The hostility in the political world is appalling. If there is one thing about the United States that I haven’t been able to understand, it is its political parties. Coming from India, where political diversity defines the course of any election, the number of political parties that actually win seats at the Center increases every four years, and anti-incumbent votes do not necessarily lead to a clear majority, it is strange to step into a country that convinces itself to remain polarized between political absolutes.
It becomes even more strange when one realizes that this absolution exists at two levels: Firstly, where only two parties occupy all the seats in the Senate, the House, the State Houses and the Governorships; secondly, where both of these two parties identify their policies as either solely left-winged or solely right-winged. Not only do people only get two parties to choose from, but they also get the two most opposing identities of the political system to do their policy-making for them. Maybe the problems with such a system are not that immediately obvious, yet there seem to exist some severe contradictions which cannot be left unanswered.
The first set of contradictions arises from owing a strict allegiance to an extreme political ideology—the left wing or the right wing. The crux of the matter is that both liberalism and conservatism favor the interests of two completely different socioeconomic demographics, and having two parties that strictly adhere to one of these camps essentially creates a biased decision. It is no surprise that when a citizen goes to vote, much of his decision is already based on this division: whether he identifies himself as a member of the working class or not.
The problem with classification itself is rooted in the fact that you cannot disagree with your party, a principle explaining much of the political clash that happens in U.S. politics. A Republican is a Republican is a Republican, and a Democrat is a Democrat is a Democrat. Nothing more, nothing less. Therefore, when either side comes up with a policy, the opposition has to oppose, irrespective of the merits or demerits of the policy. Essentially, due to such polarized classification, not only is there no room for accepting criticism, but also there is no room for reconciliation between the sides.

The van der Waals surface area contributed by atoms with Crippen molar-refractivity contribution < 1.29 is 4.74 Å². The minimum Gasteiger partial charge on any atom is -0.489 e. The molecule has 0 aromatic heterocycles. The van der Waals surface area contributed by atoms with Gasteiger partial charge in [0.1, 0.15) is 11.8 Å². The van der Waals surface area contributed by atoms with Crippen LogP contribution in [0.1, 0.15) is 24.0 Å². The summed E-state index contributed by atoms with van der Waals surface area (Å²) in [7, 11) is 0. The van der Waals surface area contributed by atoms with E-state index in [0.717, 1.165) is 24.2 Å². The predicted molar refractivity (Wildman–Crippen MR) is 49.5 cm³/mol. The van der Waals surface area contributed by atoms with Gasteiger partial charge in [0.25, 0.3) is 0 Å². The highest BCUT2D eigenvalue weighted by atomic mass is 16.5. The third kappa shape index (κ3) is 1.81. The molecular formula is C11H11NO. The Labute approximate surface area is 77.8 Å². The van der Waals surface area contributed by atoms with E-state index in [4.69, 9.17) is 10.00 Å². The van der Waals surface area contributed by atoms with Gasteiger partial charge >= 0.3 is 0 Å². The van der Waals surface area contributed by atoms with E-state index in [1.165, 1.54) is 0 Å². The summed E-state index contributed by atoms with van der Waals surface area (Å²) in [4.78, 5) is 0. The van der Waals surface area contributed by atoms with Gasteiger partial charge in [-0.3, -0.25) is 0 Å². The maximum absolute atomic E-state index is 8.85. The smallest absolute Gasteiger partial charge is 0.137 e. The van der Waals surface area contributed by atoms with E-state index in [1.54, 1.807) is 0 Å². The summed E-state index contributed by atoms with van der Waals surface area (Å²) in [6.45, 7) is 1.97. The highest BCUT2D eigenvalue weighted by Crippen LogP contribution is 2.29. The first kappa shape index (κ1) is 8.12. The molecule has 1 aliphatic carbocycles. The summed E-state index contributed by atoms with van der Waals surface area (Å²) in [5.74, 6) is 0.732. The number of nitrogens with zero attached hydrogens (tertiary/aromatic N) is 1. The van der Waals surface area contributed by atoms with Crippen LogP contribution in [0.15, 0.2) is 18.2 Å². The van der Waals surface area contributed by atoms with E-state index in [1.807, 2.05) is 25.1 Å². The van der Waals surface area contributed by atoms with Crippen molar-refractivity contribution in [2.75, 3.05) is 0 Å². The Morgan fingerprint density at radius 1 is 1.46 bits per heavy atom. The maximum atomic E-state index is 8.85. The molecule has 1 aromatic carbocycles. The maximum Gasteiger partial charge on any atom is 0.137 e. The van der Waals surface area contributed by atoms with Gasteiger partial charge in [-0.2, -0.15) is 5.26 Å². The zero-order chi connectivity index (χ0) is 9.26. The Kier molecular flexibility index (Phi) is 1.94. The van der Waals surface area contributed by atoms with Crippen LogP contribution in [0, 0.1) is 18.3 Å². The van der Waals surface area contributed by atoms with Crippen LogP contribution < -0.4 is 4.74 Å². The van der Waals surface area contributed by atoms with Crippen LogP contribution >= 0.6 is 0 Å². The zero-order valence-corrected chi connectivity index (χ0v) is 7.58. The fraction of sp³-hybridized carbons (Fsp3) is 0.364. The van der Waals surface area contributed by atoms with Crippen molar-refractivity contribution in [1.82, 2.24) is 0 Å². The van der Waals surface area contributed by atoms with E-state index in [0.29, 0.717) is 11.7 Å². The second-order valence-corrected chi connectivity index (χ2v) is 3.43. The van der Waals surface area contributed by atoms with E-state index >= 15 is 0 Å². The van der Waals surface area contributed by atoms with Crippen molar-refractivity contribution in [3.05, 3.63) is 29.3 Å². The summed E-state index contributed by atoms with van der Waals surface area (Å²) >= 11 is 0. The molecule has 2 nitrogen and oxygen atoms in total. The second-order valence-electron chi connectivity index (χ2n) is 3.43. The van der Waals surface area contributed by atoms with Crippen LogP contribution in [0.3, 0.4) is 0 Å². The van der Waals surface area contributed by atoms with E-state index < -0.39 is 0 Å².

Where does the person go who neither agrees with all the policies of the Democrats or Republicans? The future prospects of a moderate in the United States are bleak, to say the least. The vote of a moderate has to go either to a Republican or a Democrat or to candidates of any other party. If he does the latter then his vote is of no consequence, primarily because he cannot find other satisfactory alternatives and due to the already polarized verdict of the country, his vote will not likely be impactful enough to make a major difference.
However, what is even more surprising is how successful political campaigns have been at making voters buy into such absolutes as their political representatives: that they will be better off by solely supporting policies that are either completely conservative or completely liberal. To think about it, isn’t it more pragmatic to have policies that find a middle-ground between both these camps? Moreover, what are the political parties achieving by prescribing to a wing, anyway? It imposes them to agree with everything to which that wing prescribes and removes any prospect of agreement with their opposition. Shouldn’t their policies work for the benefit of the people first, rather than maintaining allegiance to the policies that their camp follows?
As I go back to answering the question on whether I am a Democrat or a Republican—I say I am both. I have agreements and disagreements with both the sides, and currently, I do not see a way to resolve this dispute. Whom will I support? I do not know, because I do not care about whether a party is completely left-winged or completely right-winged. I want a party that has respectable policies.
—Udbhav Agarwal ’18 is undeclared.